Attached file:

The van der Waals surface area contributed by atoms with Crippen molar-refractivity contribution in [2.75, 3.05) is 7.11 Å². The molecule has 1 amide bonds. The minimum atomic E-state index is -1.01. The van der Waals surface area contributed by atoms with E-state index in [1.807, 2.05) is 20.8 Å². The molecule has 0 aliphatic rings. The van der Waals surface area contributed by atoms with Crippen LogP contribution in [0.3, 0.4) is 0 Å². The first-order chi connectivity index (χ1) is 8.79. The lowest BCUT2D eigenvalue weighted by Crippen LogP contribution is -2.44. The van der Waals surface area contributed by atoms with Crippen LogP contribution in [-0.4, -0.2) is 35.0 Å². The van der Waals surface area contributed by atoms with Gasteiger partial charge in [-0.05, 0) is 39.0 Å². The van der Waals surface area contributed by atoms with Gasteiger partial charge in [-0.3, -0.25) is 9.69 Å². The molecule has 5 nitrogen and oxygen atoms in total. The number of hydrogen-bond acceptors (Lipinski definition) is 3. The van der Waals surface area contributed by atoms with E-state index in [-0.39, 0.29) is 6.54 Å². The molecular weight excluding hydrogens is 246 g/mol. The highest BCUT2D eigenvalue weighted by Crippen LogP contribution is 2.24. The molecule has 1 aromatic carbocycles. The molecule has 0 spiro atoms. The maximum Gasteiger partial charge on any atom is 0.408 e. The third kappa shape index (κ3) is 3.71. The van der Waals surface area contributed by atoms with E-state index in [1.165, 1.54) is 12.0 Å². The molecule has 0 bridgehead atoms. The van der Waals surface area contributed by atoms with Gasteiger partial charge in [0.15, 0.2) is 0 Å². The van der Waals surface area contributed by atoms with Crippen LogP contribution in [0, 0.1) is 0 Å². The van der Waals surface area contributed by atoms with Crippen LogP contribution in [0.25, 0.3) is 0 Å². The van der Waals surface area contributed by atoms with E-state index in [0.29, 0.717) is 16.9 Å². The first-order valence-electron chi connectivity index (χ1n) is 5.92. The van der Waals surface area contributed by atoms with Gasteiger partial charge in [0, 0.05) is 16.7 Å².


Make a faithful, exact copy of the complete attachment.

The van der Waals surface area contributed by atoms with Crippen molar-refractivity contribution in [2.75, 3.05) is 7.11 Å². The molecule has 1 amide bonds. The minimum atomic E-state index is -1.01. The van der Waals surface area contributed by atoms with E-state index in [1.807, 2.05) is 20.8 Å². The molecule has 0 aliphatic rings. The van der Waals surface area contributed by atoms with Crippen LogP contribution in [0.3, 0.4) is 0 Å². The first-order chi connectivity index (χ1) is 8.79. The lowest BCUT2D eigenvalue weighted by Crippen LogP contribution is -2.44. The van der Waals surface area contributed by atoms with Crippen LogP contribution in [-0.4, -0.2) is 35.0 Å². The van der Waals surface area contributed by atoms with Gasteiger partial charge in [-0.05, 0) is 39.0 Å². The van der Waals surface area contributed by atoms with Gasteiger partial charge in [-0.3, -0.25) is 9.69 Å². The molecule has 5 nitrogen and oxygen atoms in total. The number of hydrogen-bond acceptors (Lipinski definition) is 3. The van der Waals surface area contributed by atoms with E-state index in [-0.39, 0.29) is 6.54 Å². The molecular weight excluding hydrogens is 246 g/mol. The highest BCUT2D eigenvalue weighted by Crippen LogP contribution is 2.24. The molecule has 1 aromatic carbocycles. The molecule has 0 spiro atoms. The maximum Gasteiger partial charge on any atom is 0.408 e. The third kappa shape index (κ3) is 3.71. The van der Waals surface area contributed by atoms with E-state index in [1.165, 1.54) is 12.0 Å². The molecule has 0 bridgehead atoms. The van der Waals surface area contributed by atoms with Gasteiger partial charge in [0.15, 0.2) is 0 Å². The van der Waals surface area contributed by atoms with Crippen LogP contribution in [0, 0.1) is 0 Å². The van der Waals surface area contributed by atoms with Crippen LogP contribution in [0.25, 0.3) is 0 Å². The van der Waals surface area contributed by atoms with E-state index in [0.29, 0.717) is 16.9 Å². The first-order valence-electron chi connectivity index (χ1n) is 5.92. The van der Waals surface area contributed by atoms with Gasteiger partial charge in [0, 0.05) is 16.7 Å².